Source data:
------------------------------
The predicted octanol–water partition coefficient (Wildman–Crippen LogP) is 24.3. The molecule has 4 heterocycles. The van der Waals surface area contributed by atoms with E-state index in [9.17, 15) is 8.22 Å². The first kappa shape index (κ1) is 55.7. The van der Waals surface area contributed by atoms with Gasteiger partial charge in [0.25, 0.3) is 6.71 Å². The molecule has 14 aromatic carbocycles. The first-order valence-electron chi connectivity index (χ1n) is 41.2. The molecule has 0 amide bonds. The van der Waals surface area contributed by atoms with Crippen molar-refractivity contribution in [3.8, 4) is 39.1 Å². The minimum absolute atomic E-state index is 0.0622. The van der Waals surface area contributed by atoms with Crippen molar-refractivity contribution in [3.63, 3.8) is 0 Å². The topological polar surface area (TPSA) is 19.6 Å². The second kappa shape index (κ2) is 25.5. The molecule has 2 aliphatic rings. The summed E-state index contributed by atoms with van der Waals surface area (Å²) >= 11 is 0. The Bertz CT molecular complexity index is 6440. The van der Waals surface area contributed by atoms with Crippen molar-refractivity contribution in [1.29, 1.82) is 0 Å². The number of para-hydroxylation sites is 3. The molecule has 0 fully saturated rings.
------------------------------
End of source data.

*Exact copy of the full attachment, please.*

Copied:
The predicted octanol–water partition coefficient (Wildman–Crippen LogP) is 24.3. The molecule has 4 heterocycles. The van der Waals surface area contributed by atoms with E-state index in [9.17, 15) is 8.22 Å². The first kappa shape index (κ1) is 55.7. The van der Waals surface area contributed by atoms with Gasteiger partial charge in [0.25, 0.3) is 6.71 Å². The molecule has 14 aromatic carbocycles. The first-order valence-electron chi connectivity index (χ1n) is 41.2. The molecule has 0 amide bonds. The van der Waals surface area contributed by atoms with Crippen molar-refractivity contribution in [3.8, 4) is 39.1 Å². The minimum absolute atomic E-state index is 0.0622. The van der Waals surface area contributed by atoms with Crippen molar-refractivity contribution in [3.63, 3.8) is 0 Å². The topological polar surface area (TPSA) is 19.6 Å². The second kappa shape index (κ2) is 25.5. The molecule has 2 aliphatic rings. The summed E-state index contributed by atoms with van der Waals surface area (Å²) >= 11 is 0. The Bertz CT molecular complexity index is 6440. The van der Waals surface area contributed by atoms with Crippen molar-refractivity contribution in [1.29, 1.82) is 0 Å². The number of para-hydroxylation sites is 3. The molecule has 0 fully saturated rings.